New Michigan laws fight female genital mutilation
Lansing – Individuals convicted of mutilating female genitalia or transporting girls to other states for a procedure could face up to 15 years in prison under new laws signed Tuesday by Gov. Rick Snyder.
The bipartisan 12-bill package builds on federal law, which makes the practice illegal and punishable by up to five years in prison. The tougher new Michigan laws also extend the statute of limitations for victims and allow the state to permanently revoke the health care license of doctors or other medical professionals who perform the procedure.
“Those who commit these horrendous crimes should be held accountable for their actions, and these bills stiffen the penalties for offenders while providing additional support to victims,” Snyder said in a statement announcing he signed the bills. “This legislation is an important step toward eliminating this despicable practice in Michigan while empowering victims to find healing and justice.”
The state Legislature sent the governor the bills last month amid a first-of-its kind federal case in Michigan. Prosecutors say as many as 100 girls may have had their genitalia mutilated during a 12-year conspiracy involving three Metro Detroit doctors. The trio was charged in May in a case involving two 7-year-old girls from Minnesota.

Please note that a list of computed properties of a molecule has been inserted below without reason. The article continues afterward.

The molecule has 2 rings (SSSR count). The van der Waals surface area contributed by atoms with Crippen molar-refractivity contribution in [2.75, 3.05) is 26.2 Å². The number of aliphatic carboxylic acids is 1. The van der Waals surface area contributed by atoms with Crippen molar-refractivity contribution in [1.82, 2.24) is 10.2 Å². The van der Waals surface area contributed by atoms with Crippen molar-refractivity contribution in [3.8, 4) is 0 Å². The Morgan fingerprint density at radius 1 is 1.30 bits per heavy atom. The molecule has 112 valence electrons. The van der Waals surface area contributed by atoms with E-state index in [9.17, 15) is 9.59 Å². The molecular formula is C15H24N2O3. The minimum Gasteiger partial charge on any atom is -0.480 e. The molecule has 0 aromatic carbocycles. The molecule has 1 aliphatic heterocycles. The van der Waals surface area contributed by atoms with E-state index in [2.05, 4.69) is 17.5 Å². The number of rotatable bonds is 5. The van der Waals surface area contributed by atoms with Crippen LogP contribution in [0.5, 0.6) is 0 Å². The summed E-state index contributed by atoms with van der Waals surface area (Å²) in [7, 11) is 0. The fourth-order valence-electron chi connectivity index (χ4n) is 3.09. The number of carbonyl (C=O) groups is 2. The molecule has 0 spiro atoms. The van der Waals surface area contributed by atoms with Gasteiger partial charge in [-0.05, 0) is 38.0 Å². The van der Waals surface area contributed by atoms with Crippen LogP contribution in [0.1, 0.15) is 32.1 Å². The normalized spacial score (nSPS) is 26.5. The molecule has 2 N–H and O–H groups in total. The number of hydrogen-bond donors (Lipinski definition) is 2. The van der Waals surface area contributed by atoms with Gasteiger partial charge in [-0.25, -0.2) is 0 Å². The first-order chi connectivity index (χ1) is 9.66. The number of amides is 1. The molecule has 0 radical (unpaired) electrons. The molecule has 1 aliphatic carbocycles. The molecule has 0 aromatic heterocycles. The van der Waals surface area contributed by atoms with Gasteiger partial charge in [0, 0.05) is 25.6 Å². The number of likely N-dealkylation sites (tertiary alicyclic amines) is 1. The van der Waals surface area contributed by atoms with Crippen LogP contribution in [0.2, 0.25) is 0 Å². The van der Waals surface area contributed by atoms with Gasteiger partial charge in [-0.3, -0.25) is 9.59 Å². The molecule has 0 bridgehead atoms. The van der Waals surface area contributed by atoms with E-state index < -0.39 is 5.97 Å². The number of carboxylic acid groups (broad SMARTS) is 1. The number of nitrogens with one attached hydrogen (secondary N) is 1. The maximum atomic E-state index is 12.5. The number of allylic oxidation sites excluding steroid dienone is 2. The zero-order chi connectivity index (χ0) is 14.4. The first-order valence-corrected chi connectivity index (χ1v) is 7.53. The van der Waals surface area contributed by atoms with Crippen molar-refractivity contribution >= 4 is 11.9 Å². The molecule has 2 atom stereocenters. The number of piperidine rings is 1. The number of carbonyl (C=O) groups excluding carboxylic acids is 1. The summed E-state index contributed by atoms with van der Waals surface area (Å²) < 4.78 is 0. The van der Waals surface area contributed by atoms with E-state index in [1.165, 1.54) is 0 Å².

The state laws – which would apply only to future cases – make it a 15-year felony to knowingly circumcise, cut or stitch up the genitalia of a female under the age of 18. Transporting a person to another state for the procedure could also land a person in prison for up to 15 years.
Female genital mutilation is a traditional practice in some cultures, but the bills make clear that a person could not cite custom, ritual or parental consent as a legal defense.
An estimated 513,000 women and girls in the United States are at risk or have already experienced female genital mutilation, according to the Centers for Disease Control and Prevention. Michigan is considered a hot spot, and especially Metro Detroit, because of large immigrant populations from other countries where the practice is more prevalent.
The state laws will allow victims to seek criminal indictments up to 10 years after the crime or until they are 21 years old, whichever is later — extending the state’s six-year statute of limitation for many crimes. Victims could sue in civil court until they turned 28.
One of the laws will also require the Michigan Department of Health and Human Services to develop an educational outreach program informing the public of the emotional trauma of female genital mutilation and the new criminal penalties.